Yesterday One Mile at a Time decided to throw down with me over my comparison of the value of Starwood and Hilton HHonors points.
Roughly speaking, as summarized by Ben, he thinks that a Starwood point is worth a little less than 3 Hilton points, I think a Starwood point is worth about four Hilton points.
That doesn’t seem like a huge difference but it actually is. It’s the difference between the Starwood Preferred Guest American Express (which earns 1 Starpoint per dollar) being a better card for everyday, un-bonused spend than the Citi Hilton Reserve Visa (which earns 3 Hilton points per dollar), or vice versa.
Plus, it’s a blogfight. So it really matters(tm).
But let’s put it another way. I think a Hilton point is worth between 0.5 and 0.6 cents, he thinks it’s worth at least 1/3rd more:
I think Gary is spot on in his valuation of Starpoints. I just believe that he’s substantially undervaluing Hilton points, and that my valuation of 0.8 cents per point is a conservative one.
Here’s Ben’s argument. He takes the very best discounted Hilton award redemptions, and the most expensive properties, that are effectively underpriced by Hilton HHonors. And he says you can get really great value out of your Hilton HHonors points that way. I agree.
One of the things that I really like about Hilton is that their best properties which are not part of the Waldorf=Astoria brand are 50,000 points per night. I get aspirational hotels for the same points price as the Doubletree in Manhattan.
His first example is the Conrad Koh Samui in Thailand, a property where the base level room is a standalone ocean villa with its own pool. And that is exactly how I love to be able to redeem my own points. In fact, I did redeem my own points there for a fantastic stay in November. I even managed to get a two-bedroom villa, one of the best rooms I’ve ever had. Anywhere.
But this completely misses the point. You do not value a point based on the published price of the best possible redemption you can get.
I may be able to get 1.6 cents of ‘value’ for a Hilton point at the Conrad Koh Samui. But unless I was actually going to spend $800 per night to stay there, I haven’t ‘saved’ myself $800 and therefore my Hilton points spent on the room weren’t really ‘worth’ $800 (or 1.6 cents a point).
Instead, the value of a loyalty program point, expressed in dollars (cents), is the amount at which you are indifferent between holding points and holding cash.
When Hilton HHonors points were on sale as part of the Discover America Daily Getaways at half a cent apiece I said to give it a miss. Basically the points were on sale at half a cent, I valued them at half a cent, not a bargain, why switch out your cash for points?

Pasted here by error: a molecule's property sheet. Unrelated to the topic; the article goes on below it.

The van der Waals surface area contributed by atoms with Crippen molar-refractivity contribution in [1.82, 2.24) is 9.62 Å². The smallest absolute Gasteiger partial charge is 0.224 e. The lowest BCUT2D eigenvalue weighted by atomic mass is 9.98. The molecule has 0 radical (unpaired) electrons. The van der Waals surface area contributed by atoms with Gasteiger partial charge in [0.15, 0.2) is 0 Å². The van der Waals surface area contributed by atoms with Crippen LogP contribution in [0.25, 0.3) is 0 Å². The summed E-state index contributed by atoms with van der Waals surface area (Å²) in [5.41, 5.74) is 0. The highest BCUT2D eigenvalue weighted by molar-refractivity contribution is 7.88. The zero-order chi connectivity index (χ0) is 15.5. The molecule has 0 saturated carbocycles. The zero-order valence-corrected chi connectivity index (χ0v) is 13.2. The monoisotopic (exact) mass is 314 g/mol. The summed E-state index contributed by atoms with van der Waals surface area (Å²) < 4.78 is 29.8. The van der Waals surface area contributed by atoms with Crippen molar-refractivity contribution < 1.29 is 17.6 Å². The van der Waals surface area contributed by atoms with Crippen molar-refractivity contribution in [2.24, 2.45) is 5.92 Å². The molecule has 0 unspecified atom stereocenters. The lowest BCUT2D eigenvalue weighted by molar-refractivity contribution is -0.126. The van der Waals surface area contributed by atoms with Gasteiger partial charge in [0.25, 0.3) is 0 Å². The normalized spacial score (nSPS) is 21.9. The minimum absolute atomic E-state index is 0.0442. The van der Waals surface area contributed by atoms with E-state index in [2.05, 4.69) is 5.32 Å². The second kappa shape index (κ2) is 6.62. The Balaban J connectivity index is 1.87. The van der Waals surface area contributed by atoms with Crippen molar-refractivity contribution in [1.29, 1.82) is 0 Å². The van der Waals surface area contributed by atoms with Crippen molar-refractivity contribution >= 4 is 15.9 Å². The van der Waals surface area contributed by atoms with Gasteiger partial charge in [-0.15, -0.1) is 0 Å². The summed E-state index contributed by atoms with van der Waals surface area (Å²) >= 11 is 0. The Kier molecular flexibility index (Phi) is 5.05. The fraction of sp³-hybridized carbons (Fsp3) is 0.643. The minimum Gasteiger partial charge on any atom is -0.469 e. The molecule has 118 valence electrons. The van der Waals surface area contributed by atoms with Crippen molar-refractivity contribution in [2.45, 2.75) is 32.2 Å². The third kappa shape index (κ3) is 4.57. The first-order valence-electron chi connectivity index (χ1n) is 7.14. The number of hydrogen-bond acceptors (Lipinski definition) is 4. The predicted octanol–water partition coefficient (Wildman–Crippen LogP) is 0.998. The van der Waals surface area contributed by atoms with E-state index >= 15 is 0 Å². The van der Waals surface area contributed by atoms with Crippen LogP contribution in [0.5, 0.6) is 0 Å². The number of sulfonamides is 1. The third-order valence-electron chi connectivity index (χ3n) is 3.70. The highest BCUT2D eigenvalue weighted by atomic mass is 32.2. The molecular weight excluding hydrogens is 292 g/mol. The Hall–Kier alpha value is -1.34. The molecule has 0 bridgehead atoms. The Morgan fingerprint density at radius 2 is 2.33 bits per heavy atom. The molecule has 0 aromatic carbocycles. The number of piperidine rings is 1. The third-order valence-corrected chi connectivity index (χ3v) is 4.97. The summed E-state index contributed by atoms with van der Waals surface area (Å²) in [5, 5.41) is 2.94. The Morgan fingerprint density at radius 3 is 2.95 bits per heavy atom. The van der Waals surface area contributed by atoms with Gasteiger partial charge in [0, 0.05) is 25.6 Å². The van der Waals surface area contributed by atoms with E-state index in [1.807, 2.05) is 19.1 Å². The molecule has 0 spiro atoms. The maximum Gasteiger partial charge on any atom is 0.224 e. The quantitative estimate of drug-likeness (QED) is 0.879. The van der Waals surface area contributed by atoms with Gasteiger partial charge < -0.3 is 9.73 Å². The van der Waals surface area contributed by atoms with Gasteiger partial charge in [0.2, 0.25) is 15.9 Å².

On Wednesday, April 25 you can buy Hilton HHonors points for about $0.005 apiece. On the whole, that’s what they’re worth, it’s a pretty standard redemption value, I usually shoot for about a penny apiece and have gotten as much as about 3-4 cents apiece on top end redemptions. But those only come from booking Hilton’s most expensive properties on points. So unless you’re looking for something like the Conrad Koh Samui, on a mult-night stay as an elite (which conveys a redemption discount) then I’d probably give this one a miss. On the other hand, it’s unlikely you’ll do worse than half a cent a point in redemption value, unless you try really hard, so you won’t take it on the chin if you do it
In other words, half a cent is basically my indifference point. I know I can get half a cent of value out of my Hilton points, so at that point it’s as good as holding cash. Since I can replace cash on pretty much any given Hilton stay and each point will be worth about half a cent when I do so.
It isn’t that I can’t do better. I can and I do. The reason I spend 5 nights at the Conrad Koh Samui paying 200,000 points is because I calculated my stay ‘cost me’ $1000 or $200 per night. I was willing to spend $200 a night to stay there, I wasn’t going to spend $800 to do so.
But comparing to the priciest redemptions you can find makes no sense. And remember that cash can be used to cover almost any obligation. Points can only be used for travel (or at a huge discount, merchandise, etc. etc. but it’s a limited set of options).
Cash earns a rate of return, while points only get less valuable over time. And your redemptions are in the future, there’s both time and risk, a given property may change hotel brands by the time you want to redeem your points down the road.
The relevant metric is, when putting a value on points, at what price would you buy points? If you did a consulting project, at what price (leaving aside tax issues) would you not care whether the client paid you in cash or points?
Here’s a question for Lucky:
- How much have you spent this year on the Starwood American Express and how much have you spent on a Hilton credit card? That’s called revealed preference.
And of course what we’re interested in is what actual behavior says about how much you value each point. So I want to know how much you’ve spent in un-bonused charges. (And don’t tell me you’ve put $40,000 on a Hilton Surpass American Express to earn Diamond status — that’s about the value of an elite level, not about how much the HHonors points you earned are worth.)
Pretty much every day of the week you’ll find the average Hilton property redeemable at about half a cent per point. So you can unload your Hilton points and get that much value back. Shoot for more, to be sure. But don’t delude yourself into thinking that if you have a million Hilton points in the bank that it’s the same thing as having $10,000 in real money. It’s more like half that.
Who’s right here, me or Lucky? And more importantly, is there a prize?